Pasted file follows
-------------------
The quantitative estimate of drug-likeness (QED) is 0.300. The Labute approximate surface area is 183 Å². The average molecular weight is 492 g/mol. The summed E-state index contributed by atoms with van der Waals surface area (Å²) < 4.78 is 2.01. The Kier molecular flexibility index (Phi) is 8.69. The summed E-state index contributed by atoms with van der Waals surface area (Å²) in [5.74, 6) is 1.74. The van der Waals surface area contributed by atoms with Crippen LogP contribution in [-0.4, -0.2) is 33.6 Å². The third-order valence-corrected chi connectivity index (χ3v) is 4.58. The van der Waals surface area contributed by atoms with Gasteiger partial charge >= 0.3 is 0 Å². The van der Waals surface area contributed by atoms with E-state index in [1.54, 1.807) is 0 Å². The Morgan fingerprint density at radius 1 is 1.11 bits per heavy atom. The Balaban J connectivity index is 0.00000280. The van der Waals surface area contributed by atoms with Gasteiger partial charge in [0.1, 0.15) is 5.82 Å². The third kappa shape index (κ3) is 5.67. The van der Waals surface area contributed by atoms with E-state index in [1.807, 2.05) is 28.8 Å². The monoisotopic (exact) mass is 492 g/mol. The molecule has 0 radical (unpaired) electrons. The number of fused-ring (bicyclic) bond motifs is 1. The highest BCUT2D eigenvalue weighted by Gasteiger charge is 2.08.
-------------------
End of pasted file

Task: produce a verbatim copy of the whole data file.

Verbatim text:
The quantitative estimate of drug-likeness (QED) is 0.300. The Labute approximate surface area is 183 Å². The average molecular weight is 492 g/mol. The summed E-state index contributed by atoms with van der Waals surface area (Å²) < 4.78 is 2.01. The Kier molecular flexibility index (Phi) is 8.69. The summed E-state index contributed by atoms with van der Waals surface area (Å²) in [5.74, 6) is 1.74. The van der Waals surface area contributed by atoms with Crippen LogP contribution in [-0.4, -0.2) is 33.6 Å². The third-order valence-corrected chi connectivity index (χ3v) is 4.58. The van der Waals surface area contributed by atoms with Gasteiger partial charge >= 0.3 is 0 Å². The van der Waals surface area contributed by atoms with E-state index in [1.54, 1.807) is 0 Å². The Morgan fingerprint density at radius 1 is 1.11 bits per heavy atom. The Balaban J connectivity index is 0.00000280. The van der Waals surface area contributed by atoms with Gasteiger partial charge in [0.1, 0.15) is 5.82 Å². The third kappa shape index (κ3) is 5.67. The van der Waals surface area contributed by atoms with E-state index in [1.807, 2.05) is 28.8 Å². The monoisotopic (exact) mass is 492 g/mol. The molecule has 0 radical (unpaired) electrons. The number of fused-ring (bicyclic) bond motifs is 1. The highest BCUT2D eigenvalue weighted by Gasteiger charge is 2.08.